Benefit Concert for Haiti
Xu Hui, piano; Frank Lévy, piano; Andy McCullough, tenor
Weill Recital Hall at Carnegie Hall, New York, NY
February 22, 2010
In the wake of Haiti’s disastrous earthquake, it is heartening to see numerous concerts by musicians joining forces to raise funds, and a recital by Xu Hui and Frank Lévy was among them. Though the audience was small, the spirit of giving was palpable.
Opening with the four-hand work, En Bateau from Debussy’s Petite Suite, the duo gave a gently lilting—if off-the-cuff—reading. Xu Hui continued in a meditative vein with Liszt’s Transcendental Etude No. 9, Ricordanza. It was refreshing to hear this work alone, as a special homage or remembrance, rather than as part of a barrage of blockbuster etudes. Xu Hui gave the work the sensitivity and patient lyricism it needs.
The programming of Gaspard de la Nuit by Ravel raised expectations that the evening would officially “set sail,” but tonal beauty and polish took precedence over drama here. Ondine’s vexation was subdued, and even the nightmarish visage of Scarbo took on a silky veneer. Xu Hui has tremendous potential if she widens her range a bit. To close the first half, Andy McCullough sang An American Hymn, an appropriately nostalgic song by Lee Holdridge (b. 1944, Port-Au-Prince), with Xu Hui at the piano. Though a lovely gesture, it effectively underscored the absence of other composers born in—or with connections to—Haiti; there are several other composers that could have been included to enhance the evening’s theme.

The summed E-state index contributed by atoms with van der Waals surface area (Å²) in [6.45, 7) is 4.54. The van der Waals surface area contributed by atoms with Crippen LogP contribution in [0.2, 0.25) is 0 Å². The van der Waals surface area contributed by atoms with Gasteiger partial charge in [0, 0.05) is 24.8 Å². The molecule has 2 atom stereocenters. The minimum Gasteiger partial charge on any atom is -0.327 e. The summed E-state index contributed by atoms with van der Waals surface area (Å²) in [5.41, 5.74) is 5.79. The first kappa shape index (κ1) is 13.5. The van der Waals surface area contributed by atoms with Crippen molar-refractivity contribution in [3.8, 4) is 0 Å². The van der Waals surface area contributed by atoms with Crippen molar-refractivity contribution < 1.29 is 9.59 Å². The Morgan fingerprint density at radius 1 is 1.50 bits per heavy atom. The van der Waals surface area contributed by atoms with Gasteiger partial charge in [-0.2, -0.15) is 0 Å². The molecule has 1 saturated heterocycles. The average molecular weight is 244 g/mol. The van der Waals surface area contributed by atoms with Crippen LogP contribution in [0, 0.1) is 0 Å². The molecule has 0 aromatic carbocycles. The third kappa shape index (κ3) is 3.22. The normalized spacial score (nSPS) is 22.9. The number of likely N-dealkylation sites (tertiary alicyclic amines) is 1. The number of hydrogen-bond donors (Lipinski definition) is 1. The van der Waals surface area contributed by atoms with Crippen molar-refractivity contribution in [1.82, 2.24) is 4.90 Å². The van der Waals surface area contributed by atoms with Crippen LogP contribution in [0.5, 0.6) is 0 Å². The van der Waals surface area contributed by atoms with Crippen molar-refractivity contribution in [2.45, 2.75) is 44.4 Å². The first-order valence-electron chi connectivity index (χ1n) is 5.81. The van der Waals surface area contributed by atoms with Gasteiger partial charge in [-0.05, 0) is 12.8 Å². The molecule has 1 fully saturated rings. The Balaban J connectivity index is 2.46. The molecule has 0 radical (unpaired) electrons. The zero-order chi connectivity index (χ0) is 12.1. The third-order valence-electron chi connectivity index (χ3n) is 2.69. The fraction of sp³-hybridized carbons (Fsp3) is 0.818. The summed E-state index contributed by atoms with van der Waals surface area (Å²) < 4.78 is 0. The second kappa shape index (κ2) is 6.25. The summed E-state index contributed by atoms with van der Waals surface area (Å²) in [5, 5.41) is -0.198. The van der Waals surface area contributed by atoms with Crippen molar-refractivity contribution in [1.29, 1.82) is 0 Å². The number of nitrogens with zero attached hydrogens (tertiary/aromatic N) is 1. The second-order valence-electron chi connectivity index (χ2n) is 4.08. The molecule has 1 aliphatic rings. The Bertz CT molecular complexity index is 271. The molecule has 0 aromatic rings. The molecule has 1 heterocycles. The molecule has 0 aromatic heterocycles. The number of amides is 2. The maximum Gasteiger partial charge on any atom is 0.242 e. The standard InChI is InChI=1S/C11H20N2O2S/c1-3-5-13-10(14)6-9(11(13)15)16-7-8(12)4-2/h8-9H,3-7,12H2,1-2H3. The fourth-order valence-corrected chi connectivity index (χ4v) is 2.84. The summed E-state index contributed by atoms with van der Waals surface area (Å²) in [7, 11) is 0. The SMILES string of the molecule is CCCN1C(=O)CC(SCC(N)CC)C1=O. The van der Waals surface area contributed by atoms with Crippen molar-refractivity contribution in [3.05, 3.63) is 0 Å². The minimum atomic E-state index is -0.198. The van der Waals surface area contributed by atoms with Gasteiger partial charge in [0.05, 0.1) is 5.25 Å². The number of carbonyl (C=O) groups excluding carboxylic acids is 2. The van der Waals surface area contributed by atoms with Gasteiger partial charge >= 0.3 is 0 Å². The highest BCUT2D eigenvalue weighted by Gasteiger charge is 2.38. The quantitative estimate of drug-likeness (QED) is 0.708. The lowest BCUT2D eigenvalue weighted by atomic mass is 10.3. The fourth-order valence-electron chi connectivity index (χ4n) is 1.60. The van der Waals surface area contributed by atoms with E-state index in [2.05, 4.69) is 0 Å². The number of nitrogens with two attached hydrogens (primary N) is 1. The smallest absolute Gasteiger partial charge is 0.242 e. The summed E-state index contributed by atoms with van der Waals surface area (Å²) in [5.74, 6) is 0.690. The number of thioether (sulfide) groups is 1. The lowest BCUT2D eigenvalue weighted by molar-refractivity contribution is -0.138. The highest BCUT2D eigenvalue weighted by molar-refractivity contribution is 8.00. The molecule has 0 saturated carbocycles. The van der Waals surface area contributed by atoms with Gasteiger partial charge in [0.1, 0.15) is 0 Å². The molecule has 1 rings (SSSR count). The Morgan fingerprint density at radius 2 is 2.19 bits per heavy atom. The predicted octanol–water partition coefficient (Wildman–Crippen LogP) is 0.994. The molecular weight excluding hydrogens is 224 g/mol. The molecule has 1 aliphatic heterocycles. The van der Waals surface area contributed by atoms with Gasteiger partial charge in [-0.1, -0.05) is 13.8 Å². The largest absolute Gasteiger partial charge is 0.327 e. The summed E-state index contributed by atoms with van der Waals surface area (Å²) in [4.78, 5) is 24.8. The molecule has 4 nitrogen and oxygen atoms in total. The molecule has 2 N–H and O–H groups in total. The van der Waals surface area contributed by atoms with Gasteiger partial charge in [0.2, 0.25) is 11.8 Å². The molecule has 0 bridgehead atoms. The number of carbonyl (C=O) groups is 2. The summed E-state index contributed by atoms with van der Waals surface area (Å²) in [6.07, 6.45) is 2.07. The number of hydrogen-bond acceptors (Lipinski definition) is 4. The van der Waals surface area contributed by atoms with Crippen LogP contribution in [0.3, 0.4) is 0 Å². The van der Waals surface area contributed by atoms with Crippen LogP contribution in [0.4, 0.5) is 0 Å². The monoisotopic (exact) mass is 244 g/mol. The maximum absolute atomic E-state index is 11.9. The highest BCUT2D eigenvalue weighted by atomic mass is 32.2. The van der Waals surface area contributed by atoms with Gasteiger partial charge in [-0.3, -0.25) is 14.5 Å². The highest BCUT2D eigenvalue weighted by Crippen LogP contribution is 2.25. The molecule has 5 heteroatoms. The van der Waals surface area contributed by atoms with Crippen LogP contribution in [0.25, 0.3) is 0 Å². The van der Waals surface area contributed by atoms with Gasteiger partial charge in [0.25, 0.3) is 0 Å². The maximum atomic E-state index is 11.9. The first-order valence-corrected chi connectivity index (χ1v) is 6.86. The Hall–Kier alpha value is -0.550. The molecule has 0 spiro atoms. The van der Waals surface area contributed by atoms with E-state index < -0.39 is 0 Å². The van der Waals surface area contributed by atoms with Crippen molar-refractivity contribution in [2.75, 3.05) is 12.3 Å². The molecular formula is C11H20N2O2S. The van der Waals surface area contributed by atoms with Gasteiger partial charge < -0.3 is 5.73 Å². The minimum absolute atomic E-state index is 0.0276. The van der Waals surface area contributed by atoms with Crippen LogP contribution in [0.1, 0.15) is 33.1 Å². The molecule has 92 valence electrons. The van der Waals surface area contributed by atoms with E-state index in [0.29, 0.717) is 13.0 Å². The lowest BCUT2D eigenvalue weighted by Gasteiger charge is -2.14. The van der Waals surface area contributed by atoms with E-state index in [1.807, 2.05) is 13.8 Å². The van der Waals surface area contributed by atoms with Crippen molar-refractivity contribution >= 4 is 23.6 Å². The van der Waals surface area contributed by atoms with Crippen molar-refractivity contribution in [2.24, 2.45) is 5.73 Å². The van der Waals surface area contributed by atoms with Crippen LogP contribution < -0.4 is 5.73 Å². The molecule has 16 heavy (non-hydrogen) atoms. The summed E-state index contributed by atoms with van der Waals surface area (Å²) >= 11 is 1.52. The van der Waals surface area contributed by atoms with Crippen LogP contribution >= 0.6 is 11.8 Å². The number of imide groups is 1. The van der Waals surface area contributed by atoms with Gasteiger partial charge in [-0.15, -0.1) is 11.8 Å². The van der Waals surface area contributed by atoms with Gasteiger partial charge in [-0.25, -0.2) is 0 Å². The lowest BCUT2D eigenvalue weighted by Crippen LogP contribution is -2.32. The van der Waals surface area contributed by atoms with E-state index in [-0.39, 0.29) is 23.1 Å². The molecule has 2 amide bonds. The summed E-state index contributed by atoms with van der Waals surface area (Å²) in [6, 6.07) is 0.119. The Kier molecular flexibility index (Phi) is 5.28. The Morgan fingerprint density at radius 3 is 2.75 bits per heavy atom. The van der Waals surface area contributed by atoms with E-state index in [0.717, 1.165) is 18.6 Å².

Frank Lévy’s portion of the program opened with Scarlatti’s Sonata, L. 457 in C Major, thoughtfully wrought, even if pedaling became tricky with such a resonant piano. Schubert’s Four Impromptus, Op. 90 enjoyed the command of a mature master with a marvelous ability to bend a phrase at just the right time. Liszt’s Vallée d’Obermann, commendably performed, elicited an encore of Chopin’s Nocturne in D-flat, Op. 27, No. 1, which was played with breathtaking delicacy. The evening was capped off with a four-hand encore: Dvorak’s Slavonic Dance in E minor from his Opus 72.
-Rorianne Schrade for New York Concert Review; New York, NY